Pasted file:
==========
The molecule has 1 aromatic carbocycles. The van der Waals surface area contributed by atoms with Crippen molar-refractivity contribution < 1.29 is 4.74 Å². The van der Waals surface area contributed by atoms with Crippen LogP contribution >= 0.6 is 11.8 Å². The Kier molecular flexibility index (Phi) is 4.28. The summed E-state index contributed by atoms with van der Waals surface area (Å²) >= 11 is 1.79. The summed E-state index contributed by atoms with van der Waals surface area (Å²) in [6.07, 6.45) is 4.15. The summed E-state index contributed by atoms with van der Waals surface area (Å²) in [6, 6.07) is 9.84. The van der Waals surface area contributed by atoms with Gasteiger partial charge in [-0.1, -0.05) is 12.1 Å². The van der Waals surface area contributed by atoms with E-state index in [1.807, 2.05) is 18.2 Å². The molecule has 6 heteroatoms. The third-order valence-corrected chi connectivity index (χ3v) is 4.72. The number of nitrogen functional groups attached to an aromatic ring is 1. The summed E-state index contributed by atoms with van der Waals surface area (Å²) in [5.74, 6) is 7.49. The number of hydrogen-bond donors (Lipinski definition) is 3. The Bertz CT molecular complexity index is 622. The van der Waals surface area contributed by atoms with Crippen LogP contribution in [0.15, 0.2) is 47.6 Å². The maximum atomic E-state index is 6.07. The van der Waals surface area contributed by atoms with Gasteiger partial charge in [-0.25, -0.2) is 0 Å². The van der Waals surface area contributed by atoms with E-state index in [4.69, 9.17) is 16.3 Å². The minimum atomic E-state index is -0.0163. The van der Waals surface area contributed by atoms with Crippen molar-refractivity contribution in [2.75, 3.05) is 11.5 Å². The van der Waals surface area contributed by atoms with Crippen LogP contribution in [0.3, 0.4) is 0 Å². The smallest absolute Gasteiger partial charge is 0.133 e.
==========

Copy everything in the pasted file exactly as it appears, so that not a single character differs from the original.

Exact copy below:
The molecule has 1 aromatic carbocycles. The van der Waals surface area contributed by atoms with Crippen molar-refractivity contribution < 1.29 is 4.74 Å². The van der Waals surface area contributed by atoms with Crippen LogP contribution >= 0.6 is 11.8 Å². The Kier molecular flexibility index (Phi) is 4.28. The summed E-state index contributed by atoms with van der Waals surface area (Å²) >= 11 is 1.79. The summed E-state index contributed by atoms with van der Waals surface area (Å²) in [6.07, 6.45) is 4.15. The summed E-state index contributed by atoms with van der Waals surface area (Å²) in [6, 6.07) is 9.84. The van der Waals surface area contributed by atoms with Gasteiger partial charge in [-0.1, -0.05) is 12.1 Å². The van der Waals surface area contributed by atoms with E-state index in [1.807, 2.05) is 18.2 Å². The molecule has 6 heteroatoms. The third-order valence-corrected chi connectivity index (χ3v) is 4.72. The number of nitrogen functional groups attached to an aromatic ring is 1. The summed E-state index contributed by atoms with van der Waals surface area (Å²) in [5.74, 6) is 7.49. The number of hydrogen-bond donors (Lipinski definition) is 3. The Bertz CT molecular complexity index is 622. The van der Waals surface area contributed by atoms with Crippen LogP contribution in [0.15, 0.2) is 47.6 Å². The maximum atomic E-state index is 6.07. The van der Waals surface area contributed by atoms with Gasteiger partial charge in [-0.25, -0.2) is 0 Å². The van der Waals surface area contributed by atoms with E-state index in [4.69, 9.17) is 16.3 Å². The minimum atomic E-state index is -0.0163. The van der Waals surface area contributed by atoms with Crippen molar-refractivity contribution in [2.75, 3.05) is 11.5 Å². The van der Waals surface area contributed by atoms with Crippen LogP contribution in [0.3, 0.4) is 0 Å². The smallest absolute Gasteiger partial charge is 0.133 e.